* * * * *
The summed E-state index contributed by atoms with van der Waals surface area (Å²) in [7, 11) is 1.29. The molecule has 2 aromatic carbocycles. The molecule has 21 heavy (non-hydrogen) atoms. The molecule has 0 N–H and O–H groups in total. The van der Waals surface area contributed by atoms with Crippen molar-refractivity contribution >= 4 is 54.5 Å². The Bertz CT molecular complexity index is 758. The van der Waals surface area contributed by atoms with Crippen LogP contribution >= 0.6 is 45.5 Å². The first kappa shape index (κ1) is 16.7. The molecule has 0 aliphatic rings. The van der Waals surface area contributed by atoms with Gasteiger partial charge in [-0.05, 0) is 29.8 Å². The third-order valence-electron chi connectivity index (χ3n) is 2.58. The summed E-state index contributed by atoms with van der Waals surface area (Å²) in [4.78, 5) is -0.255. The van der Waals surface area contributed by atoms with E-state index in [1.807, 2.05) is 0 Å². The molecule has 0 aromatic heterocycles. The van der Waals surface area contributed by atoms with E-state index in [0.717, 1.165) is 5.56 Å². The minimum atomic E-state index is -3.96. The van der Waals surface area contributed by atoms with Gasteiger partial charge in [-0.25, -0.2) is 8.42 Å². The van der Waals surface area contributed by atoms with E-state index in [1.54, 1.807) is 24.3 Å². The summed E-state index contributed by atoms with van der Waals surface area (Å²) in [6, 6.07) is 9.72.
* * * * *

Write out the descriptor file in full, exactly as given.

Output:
The summed E-state index contributed by atoms with van der Waals surface area (Å²) in [7, 11) is 1.29. The molecule has 2 aromatic carbocycles. The molecule has 21 heavy (non-hydrogen) atoms. The molecule has 0 N–H and O–H groups in total. The van der Waals surface area contributed by atoms with Crippen molar-refractivity contribution >= 4 is 54.5 Å². The Bertz CT molecular complexity index is 758. The van der Waals surface area contributed by atoms with Crippen LogP contribution >= 0.6 is 45.5 Å². The first kappa shape index (κ1) is 16.7. The molecule has 0 aliphatic rings. The van der Waals surface area contributed by atoms with Gasteiger partial charge in [-0.05, 0) is 29.8 Å². The third-order valence-electron chi connectivity index (χ3n) is 2.58. The summed E-state index contributed by atoms with van der Waals surface area (Å²) in [4.78, 5) is -0.255. The van der Waals surface area contributed by atoms with E-state index in [1.807, 2.05) is 0 Å². The molecule has 0 aromatic heterocycles. The van der Waals surface area contributed by atoms with E-state index in [0.717, 1.165) is 5.56 Å². The minimum atomic E-state index is -3.96. The van der Waals surface area contributed by atoms with Gasteiger partial charge in [-0.25, -0.2) is 8.42 Å². The van der Waals surface area contributed by atoms with E-state index in [1.54, 1.807) is 24.3 Å². The summed E-state index contributed by atoms with van der Waals surface area (Å²) in [6, 6.07) is 9.72.